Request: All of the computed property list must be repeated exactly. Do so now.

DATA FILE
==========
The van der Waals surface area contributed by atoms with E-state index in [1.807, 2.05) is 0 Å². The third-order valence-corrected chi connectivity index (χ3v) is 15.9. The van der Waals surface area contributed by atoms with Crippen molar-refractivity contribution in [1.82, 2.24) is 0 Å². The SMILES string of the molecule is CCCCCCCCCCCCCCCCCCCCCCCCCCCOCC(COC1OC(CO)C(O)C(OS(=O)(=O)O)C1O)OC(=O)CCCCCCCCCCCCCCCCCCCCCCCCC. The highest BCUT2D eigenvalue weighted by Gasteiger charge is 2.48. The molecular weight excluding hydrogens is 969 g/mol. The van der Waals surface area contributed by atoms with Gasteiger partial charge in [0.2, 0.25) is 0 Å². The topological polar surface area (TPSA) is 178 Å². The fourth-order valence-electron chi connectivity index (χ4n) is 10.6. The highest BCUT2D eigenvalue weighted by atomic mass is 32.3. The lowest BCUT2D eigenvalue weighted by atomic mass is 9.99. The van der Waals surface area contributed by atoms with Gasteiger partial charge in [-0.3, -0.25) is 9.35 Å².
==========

The van der Waals surface area contributed by atoms with E-state index in [1.807, 2.05) is 0 Å². The third-order valence-corrected chi connectivity index (χ3v) is 15.9. The van der Waals surface area contributed by atoms with Crippen molar-refractivity contribution in [1.82, 2.24) is 0 Å². The SMILES string of the molecule is CCCCCCCCCCCCCCCCCCCCCCCCCCCOCC(COC1OC(CO)C(O)C(OS(=O)(=O)O)C1O)OC(=O)CCCCCCCCCCCCCCCCCCCCCCCCC. The highest BCUT2D eigenvalue weighted by Gasteiger charge is 2.48. The molecular weight excluding hydrogens is 969 g/mol. The van der Waals surface area contributed by atoms with Gasteiger partial charge in [0.2, 0.25) is 0 Å². The topological polar surface area (TPSA) is 178 Å². The fourth-order valence-electron chi connectivity index (χ4n) is 10.6. The highest BCUT2D eigenvalue weighted by atomic mass is 32.3. The lowest BCUT2D eigenvalue weighted by atomic mass is 9.99. The van der Waals surface area contributed by atoms with Gasteiger partial charge in [-0.3, -0.25) is 9.35 Å².